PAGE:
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7/28/06 - Updated my wiki. Changes: http://krillr.com/wiki/Special:Recentchanges . Also, please use the Talk/Discussion? pages for each article, and do not edit the articles themselves. Mediawiki has this capability builtin, which is wonderful. I think robowiki should migrate to it, its very nice and provides facilities to automagically import Usemod stuff.

I'm moving all of my stuff to my personal wiki, located [here].

This is the new page for AaronKrill. I am now known as Krillr. Woot.

I am currently developing a new bot called [[Krillr/Bots?/TheTardis|TheTardis?]], completely from scratch. Its going to use a new navigational technique called [[Krill/Concepts/MultiGrav?|MultiGrav?]], based on the AntiGrav? concept. Also, its going to use a defensive navigation technique called [[Krillr/Concepts/HumanShield?|HumanShield?]] (which utilizes some special features in [[Krill/Concepts/MultiGrav?|MultiGrav?]] ;-)) for melee. The initial variant is going to be quite large (upwards of 5K codesize in my estimation), but as I get reacquainted with java it'll get smaller.

I'm having problems with targetting for my bot. I really dont know anything about statistical targetting, virtual guns, or anything else other than linear, circular, and headon. If someone wants to spend some time with me on an IM service walking me through the basic principles, I'd much appreciate it. Just pop me an email @ aaron@krillr.com if you're interested in helping out.

    1. Write framework code first. For example, classes that store the data from scanned robot events, classes that do robocode trig (projecting a point, finding angle between two points, etc). Most of these CodeSnippets can be just copy-pasted from the wiki, but how you want to organize things into packages, classes, and methods is up to you.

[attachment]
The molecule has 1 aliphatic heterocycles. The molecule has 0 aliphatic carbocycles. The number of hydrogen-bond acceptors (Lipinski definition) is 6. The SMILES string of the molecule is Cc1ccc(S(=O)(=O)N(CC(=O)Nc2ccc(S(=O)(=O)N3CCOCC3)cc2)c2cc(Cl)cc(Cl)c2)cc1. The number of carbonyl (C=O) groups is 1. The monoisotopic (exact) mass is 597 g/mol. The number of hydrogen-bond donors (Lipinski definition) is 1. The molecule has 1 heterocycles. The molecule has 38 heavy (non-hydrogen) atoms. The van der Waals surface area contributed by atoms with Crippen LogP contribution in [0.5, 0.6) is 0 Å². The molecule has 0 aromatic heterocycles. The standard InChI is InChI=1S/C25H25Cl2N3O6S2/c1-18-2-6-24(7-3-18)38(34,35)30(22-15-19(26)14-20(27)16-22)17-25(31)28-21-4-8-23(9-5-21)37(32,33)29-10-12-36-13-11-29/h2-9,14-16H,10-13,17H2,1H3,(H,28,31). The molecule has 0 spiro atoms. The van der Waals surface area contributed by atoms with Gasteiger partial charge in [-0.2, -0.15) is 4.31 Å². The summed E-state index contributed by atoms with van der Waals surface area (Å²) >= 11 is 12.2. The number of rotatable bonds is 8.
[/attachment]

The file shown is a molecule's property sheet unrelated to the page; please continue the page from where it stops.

2. Write gun code second. Test it using non-firing bots, like the ones in the MovementChallenge. I'd advise NOT testing against MovementChallenge2K6 bots, since things that make you hit Shadow (for example) more often usually don't improve your aim against most other bots.
    3. Add some RandomMovement to complete your first version. Hooray! A working bot! Don't spend too much time on your RandomMovement because RandomMovement won't get you very high in the ratings. So by now you should have a robot that does all the basics: it keeps the radar locked on an enemy, it stores some data on the enemy, it moves and it shoots. It should be rated somewhere around 1700, depending on how good your gun and movement are. Duelist, DuelistMicro, and DuelistMini are all RandomMovement + GuessFactorTargeting bots, and are all between 1735 and 1760.
    4. Once you have all that done, THEN start working on AdaptiveMovement. Leave it until last because it's really, really hard to get it bug-free. Use RobocodeGL or the debugging graphics stuff on this page to help you get your AdaptiveMovement debugged. Bug-free adaptive movement + average GF gun = free ticket into The2000Club.

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Last edited July 29, 2006 8:15 EST by 1Cust5440.an3.sea18.da.uu.net (diff)